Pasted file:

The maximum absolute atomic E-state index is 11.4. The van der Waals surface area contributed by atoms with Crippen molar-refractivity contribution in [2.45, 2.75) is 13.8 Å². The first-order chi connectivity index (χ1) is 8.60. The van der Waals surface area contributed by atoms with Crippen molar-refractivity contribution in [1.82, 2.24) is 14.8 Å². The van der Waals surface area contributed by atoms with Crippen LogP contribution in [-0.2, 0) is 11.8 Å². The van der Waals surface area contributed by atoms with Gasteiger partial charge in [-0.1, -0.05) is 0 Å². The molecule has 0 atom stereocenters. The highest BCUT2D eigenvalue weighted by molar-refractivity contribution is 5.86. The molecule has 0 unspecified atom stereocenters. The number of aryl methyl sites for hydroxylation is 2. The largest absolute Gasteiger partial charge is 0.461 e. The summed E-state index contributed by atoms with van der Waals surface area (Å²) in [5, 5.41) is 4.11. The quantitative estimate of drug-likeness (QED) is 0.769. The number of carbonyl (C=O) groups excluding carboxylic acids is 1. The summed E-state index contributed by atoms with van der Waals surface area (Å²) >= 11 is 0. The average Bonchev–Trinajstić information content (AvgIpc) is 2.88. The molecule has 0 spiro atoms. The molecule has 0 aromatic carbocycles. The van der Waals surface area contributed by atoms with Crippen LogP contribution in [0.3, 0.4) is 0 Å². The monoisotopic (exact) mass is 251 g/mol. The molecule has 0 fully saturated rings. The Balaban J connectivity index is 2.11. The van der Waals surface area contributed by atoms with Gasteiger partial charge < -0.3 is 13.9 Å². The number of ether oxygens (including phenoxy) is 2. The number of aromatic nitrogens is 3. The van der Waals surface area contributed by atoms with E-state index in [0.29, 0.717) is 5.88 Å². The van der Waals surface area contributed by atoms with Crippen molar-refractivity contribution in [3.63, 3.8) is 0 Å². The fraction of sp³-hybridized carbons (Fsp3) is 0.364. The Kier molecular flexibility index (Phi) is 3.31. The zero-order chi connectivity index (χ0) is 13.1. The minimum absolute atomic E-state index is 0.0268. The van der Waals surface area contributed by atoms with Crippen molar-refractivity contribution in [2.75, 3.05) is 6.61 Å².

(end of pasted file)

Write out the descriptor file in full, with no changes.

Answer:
The maximum absolute atomic E-state index is 11.4. The van der Waals surface area contributed by atoms with Crippen molar-refractivity contribution in [2.45, 2.75) is 13.8 Å². The first-order chi connectivity index (χ1) is 8.60. The van der Waals surface area contributed by atoms with Crippen molar-refractivity contribution in [1.82, 2.24) is 14.8 Å². The van der Waals surface area contributed by atoms with Crippen LogP contribution in [-0.2, 0) is 11.8 Å². The van der Waals surface area contributed by atoms with Gasteiger partial charge in [-0.1, -0.05) is 0 Å². The molecule has 0 atom stereocenters. The highest BCUT2D eigenvalue weighted by molar-refractivity contribution is 5.86. The molecule has 0 unspecified atom stereocenters. The number of aryl methyl sites for hydroxylation is 2. The largest absolute Gasteiger partial charge is 0.461 e. The summed E-state index contributed by atoms with van der Waals surface area (Å²) in [5, 5.41) is 4.11. The quantitative estimate of drug-likeness (QED) is 0.769. The number of carbonyl (C=O) groups excluding carboxylic acids is 1. The summed E-state index contributed by atoms with van der Waals surface area (Å²) >= 11 is 0. The average Bonchev–Trinajstić information content (AvgIpc) is 2.88. The molecule has 0 spiro atoms. The molecule has 0 aromatic carbocycles. The van der Waals surface area contributed by atoms with Crippen LogP contribution in [0.3, 0.4) is 0 Å². The monoisotopic (exact) mass is 251 g/mol. The molecule has 0 fully saturated rings. The Balaban J connectivity index is 2.11. The van der Waals surface area contributed by atoms with Gasteiger partial charge < -0.3 is 13.9 Å². The number of ether oxygens (including phenoxy) is 2. The number of aromatic nitrogens is 3. The van der Waals surface area contributed by atoms with E-state index in [0.29, 0.717) is 5.88 Å². The van der Waals surface area contributed by atoms with Crippen molar-refractivity contribution in [3.63, 3.8) is 0 Å². The fraction of sp³-hybridized carbons (Fsp3) is 0.364. The Kier molecular flexibility index (Phi) is 3.31. The zero-order chi connectivity index (χ0) is 13.1. The minimum absolute atomic E-state index is 0.0268. The van der Waals surface area contributed by atoms with Crippen molar-refractivity contribution in [2.75, 3.05) is 6.61 Å².